“You may be aware of the current discussion and controversies around  ‘greenwashing’. Well we are delighted to post a journalistic piece from a young person, Claudia Goodman, who is an undergraduate. She was not really very interested in sustainability but has researched and written this piece from a standing start. Hope you enjoy it.”

It is easy to recognise the allure carbon offsetting poses to the individual consumer. You can avoid great personal sacrifice and continue to travel to exotic destinations, eat your favourite foods, and shop, all guilt free! By investing a small amount, we can buy our way out of the environmental crisis facing us. Of course, this is all in theory. The following will discuss the reality behind this idealistic mirage.

Carbon offsetting is based on the idea that people and corporations can purchase credits to neutralise their own emissions, either through tree planting, carbon capture factories or through avoided emissions preventing deforestation. The following will focus on rainforest protection credits that make up 40% of all offsetting schemes, through which brands are able to attach their own image to idyllic ecosystems that would supposedly not exist without their protection. However, issues have arisen regarding what constitutes a ‘threatened’ area of rainforest and the corresponding calculation of carbon produced had the destruction gone ahead.

Deeply unstable predictions are generated given the constantly shifting political and economic status of individual areas. For example, approved carbon offsetting models may have protected the Brazilian Amazon during the presidency of Jair Bolsonaro, under whom deforestation reached its highest rate since 2008. However, the rainforest is no longer under the same level of threat under President Lula who strives for net-0 deforestation, rendering the models outdated. Companies are therefore sold phantom credits in connection to a forest that is no longer under threat based on overly pessimistic forecasting. Offsetting is further evidenced as an ineffective method of combating climate change in Columbia. The world’s largest greenhouse gas crediting program, Verra, claims to have stopped 103 thousand hectares of deforestation in the Amazon, thus generating 22 million credits. However, investigations into these claims reveal that no deforestation has been prevented. In total, 94% credits produced are worthless in carbon terms.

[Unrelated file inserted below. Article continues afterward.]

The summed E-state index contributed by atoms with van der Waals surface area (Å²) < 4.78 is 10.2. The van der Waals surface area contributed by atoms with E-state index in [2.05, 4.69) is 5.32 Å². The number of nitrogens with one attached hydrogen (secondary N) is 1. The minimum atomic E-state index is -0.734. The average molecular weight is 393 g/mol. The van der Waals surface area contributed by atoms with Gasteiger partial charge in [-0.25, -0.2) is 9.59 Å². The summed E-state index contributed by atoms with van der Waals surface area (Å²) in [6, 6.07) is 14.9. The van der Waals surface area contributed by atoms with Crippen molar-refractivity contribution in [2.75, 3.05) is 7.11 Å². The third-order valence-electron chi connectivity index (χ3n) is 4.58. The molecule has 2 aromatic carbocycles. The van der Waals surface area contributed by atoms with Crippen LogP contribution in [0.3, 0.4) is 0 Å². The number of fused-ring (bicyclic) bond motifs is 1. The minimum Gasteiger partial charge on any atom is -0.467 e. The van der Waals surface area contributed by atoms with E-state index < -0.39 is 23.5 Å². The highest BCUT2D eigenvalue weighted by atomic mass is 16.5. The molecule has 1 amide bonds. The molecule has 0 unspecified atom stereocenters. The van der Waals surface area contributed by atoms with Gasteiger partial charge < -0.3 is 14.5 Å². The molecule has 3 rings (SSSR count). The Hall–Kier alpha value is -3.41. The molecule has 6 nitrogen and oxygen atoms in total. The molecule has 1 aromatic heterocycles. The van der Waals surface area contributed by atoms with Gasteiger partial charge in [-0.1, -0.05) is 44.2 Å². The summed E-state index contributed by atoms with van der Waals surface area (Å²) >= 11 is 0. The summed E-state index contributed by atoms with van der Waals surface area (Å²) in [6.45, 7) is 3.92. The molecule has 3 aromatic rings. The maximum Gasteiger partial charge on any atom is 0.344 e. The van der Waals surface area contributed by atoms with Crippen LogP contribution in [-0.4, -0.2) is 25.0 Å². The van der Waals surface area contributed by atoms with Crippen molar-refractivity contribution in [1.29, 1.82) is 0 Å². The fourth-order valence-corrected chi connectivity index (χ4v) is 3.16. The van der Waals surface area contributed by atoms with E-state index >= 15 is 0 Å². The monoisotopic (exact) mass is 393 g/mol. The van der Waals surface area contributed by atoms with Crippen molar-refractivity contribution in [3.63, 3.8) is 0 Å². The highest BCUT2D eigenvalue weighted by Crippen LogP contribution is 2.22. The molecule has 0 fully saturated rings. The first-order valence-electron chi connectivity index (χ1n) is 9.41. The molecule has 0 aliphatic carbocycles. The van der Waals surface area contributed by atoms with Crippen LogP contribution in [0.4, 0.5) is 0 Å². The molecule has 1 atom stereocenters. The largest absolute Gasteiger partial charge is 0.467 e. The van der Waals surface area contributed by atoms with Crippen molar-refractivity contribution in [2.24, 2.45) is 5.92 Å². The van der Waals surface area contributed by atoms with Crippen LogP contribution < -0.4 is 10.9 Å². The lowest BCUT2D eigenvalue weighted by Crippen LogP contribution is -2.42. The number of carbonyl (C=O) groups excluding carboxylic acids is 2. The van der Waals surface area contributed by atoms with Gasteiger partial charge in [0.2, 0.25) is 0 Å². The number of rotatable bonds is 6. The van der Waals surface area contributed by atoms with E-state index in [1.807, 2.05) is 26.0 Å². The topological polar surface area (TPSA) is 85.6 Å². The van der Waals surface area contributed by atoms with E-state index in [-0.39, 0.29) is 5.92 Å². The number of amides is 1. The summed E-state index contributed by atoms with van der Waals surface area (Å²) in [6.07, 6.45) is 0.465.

Not only is carbon offsetting frequently inaccurate and ineffective, but it also threatens the social stability of areas in the developing world. The Guardian carried out an investigation in 2021 into Alto Mayo, Peru, to illuminate ways in which carbon offsetting threatens the human rights and livelihoods of its inhabitants. Disney has gained 40% of its carbon credits from the area yet has simultaneously created conflict and discord among the communities there. People fear that signing conservation agreements threaten their rights to ownership of their homes and farms, leading to violent conflict with police and rangers who have reportedly demolished 50 houses to protect the area. When confronted with these issues, the conservation project refutes abuses of human rights and claims it is necessary to protect the area from illegal logging and land grabbing. Here we recognise western powers causing violent disruption to the Amazon’s inhabitants in a desperate plight to justify their own production of emissions.

An additional concern stems from the particular industries that utilise carbon credits. Offsetting provides a mechanism by which oil and gas companies can continue to pollute whilst reassuring critics that emissions are being cancelled out. For example, Shell set aside 450 million US dollars to invest in carbon offsetting projects. Emissions trading therefore legitimises their actions to the general public without acknowledging that it is necessary to cut emissions by 3.4 gigatons of carbon-dioxide a year to reach the Paris Climate Agreements aim to achieve net 0 by 2050.

Overall, the monetization of carbon emissions falsely justifies the continuation of environmentally destructive practices. This takes momentum away from the vital development of alternative means of sustainable energy production required to combat the disastrous impacts of our rapidly rising global temperatures.